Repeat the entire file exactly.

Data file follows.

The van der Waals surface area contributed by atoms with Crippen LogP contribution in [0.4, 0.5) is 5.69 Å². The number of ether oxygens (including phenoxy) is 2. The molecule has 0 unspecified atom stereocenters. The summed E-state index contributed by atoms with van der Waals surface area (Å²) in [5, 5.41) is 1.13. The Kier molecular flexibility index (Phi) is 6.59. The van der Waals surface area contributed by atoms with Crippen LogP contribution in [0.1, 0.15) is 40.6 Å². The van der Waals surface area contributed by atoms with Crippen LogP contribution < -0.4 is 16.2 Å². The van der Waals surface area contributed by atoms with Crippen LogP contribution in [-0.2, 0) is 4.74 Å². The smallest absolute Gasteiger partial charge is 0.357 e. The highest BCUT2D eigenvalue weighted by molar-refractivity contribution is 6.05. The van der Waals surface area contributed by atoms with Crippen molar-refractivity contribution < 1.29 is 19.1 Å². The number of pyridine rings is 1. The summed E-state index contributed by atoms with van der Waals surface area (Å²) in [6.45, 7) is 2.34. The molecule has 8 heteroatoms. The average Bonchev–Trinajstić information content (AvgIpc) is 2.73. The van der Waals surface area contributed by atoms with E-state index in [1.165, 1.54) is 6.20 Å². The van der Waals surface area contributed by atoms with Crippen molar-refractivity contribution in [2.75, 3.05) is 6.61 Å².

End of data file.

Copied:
The van der Waals surface area contributed by atoms with Crippen LogP contribution in [0.4, 0.5) is 5.69 Å². The number of ether oxygens (including phenoxy) is 2. The molecule has 0 unspecified atom stereocenters. The summed E-state index contributed by atoms with van der Waals surface area (Å²) in [5, 5.41) is 1.13. The Kier molecular flexibility index (Phi) is 6.59. The van der Waals surface area contributed by atoms with Crippen LogP contribution in [0.1, 0.15) is 40.6 Å². The van der Waals surface area contributed by atoms with Crippen LogP contribution < -0.4 is 16.2 Å². The van der Waals surface area contributed by atoms with Crippen LogP contribution in [-0.2, 0) is 4.74 Å². The smallest absolute Gasteiger partial charge is 0.357 e. The highest BCUT2D eigenvalue weighted by molar-refractivity contribution is 6.05. The van der Waals surface area contributed by atoms with Crippen molar-refractivity contribution < 1.29 is 19.1 Å². The number of pyridine rings is 1. The summed E-state index contributed by atoms with van der Waals surface area (Å²) in [6.45, 7) is 2.34. The molecule has 8 heteroatoms. The average Bonchev–Trinajstić information content (AvgIpc) is 2.73. The van der Waals surface area contributed by atoms with E-state index in [1.165, 1.54) is 6.20 Å². The van der Waals surface area contributed by atoms with Crippen molar-refractivity contribution in [2.75, 3.05) is 6.61 Å².